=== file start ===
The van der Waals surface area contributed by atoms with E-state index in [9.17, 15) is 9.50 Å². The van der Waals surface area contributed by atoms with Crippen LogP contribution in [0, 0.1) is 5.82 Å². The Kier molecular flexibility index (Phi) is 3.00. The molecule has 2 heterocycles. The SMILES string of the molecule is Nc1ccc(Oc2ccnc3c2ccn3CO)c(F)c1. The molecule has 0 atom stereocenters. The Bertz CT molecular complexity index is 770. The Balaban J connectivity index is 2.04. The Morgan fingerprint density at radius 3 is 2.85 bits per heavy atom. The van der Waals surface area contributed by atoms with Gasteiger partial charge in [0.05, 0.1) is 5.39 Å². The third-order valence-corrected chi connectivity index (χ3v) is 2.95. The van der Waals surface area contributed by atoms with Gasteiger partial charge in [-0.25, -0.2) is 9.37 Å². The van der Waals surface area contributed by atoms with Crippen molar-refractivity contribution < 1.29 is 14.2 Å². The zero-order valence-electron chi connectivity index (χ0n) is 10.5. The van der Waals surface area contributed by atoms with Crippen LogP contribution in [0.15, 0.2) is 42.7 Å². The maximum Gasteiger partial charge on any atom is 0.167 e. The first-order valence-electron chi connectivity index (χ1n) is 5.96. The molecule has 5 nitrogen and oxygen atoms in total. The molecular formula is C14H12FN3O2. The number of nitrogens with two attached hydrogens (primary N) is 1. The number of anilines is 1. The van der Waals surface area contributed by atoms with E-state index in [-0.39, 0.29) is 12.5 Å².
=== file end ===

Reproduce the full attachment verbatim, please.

The van der Waals surface area contributed by atoms with E-state index in [9.17, 15) is 9.50 Å². The van der Waals surface area contributed by atoms with Crippen LogP contribution in [0, 0.1) is 5.82 Å². The Kier molecular flexibility index (Phi) is 3.00. The molecule has 2 heterocycles. The SMILES string of the molecule is Nc1ccc(Oc2ccnc3c2ccn3CO)c(F)c1. The molecule has 0 atom stereocenters. The Bertz CT molecular complexity index is 770. The Balaban J connectivity index is 2.04. The Morgan fingerprint density at radius 3 is 2.85 bits per heavy atom. The van der Waals surface area contributed by atoms with Gasteiger partial charge in [0.05, 0.1) is 5.39 Å². The third-order valence-corrected chi connectivity index (χ3v) is 2.95. The van der Waals surface area contributed by atoms with Gasteiger partial charge in [-0.25, -0.2) is 9.37 Å². The van der Waals surface area contributed by atoms with Crippen molar-refractivity contribution < 1.29 is 14.2 Å². The zero-order valence-electron chi connectivity index (χ0n) is 10.5. The van der Waals surface area contributed by atoms with Crippen LogP contribution in [0.15, 0.2) is 42.7 Å². The maximum Gasteiger partial charge on any atom is 0.167 e. The first-order valence-electron chi connectivity index (χ1n) is 5.96. The molecule has 5 nitrogen and oxygen atoms in total. The molecular formula is C14H12FN3O2. The number of nitrogens with two attached hydrogens (primary N) is 1. The number of anilines is 1. The van der Waals surface area contributed by atoms with E-state index in [-0.39, 0.29) is 12.5 Å².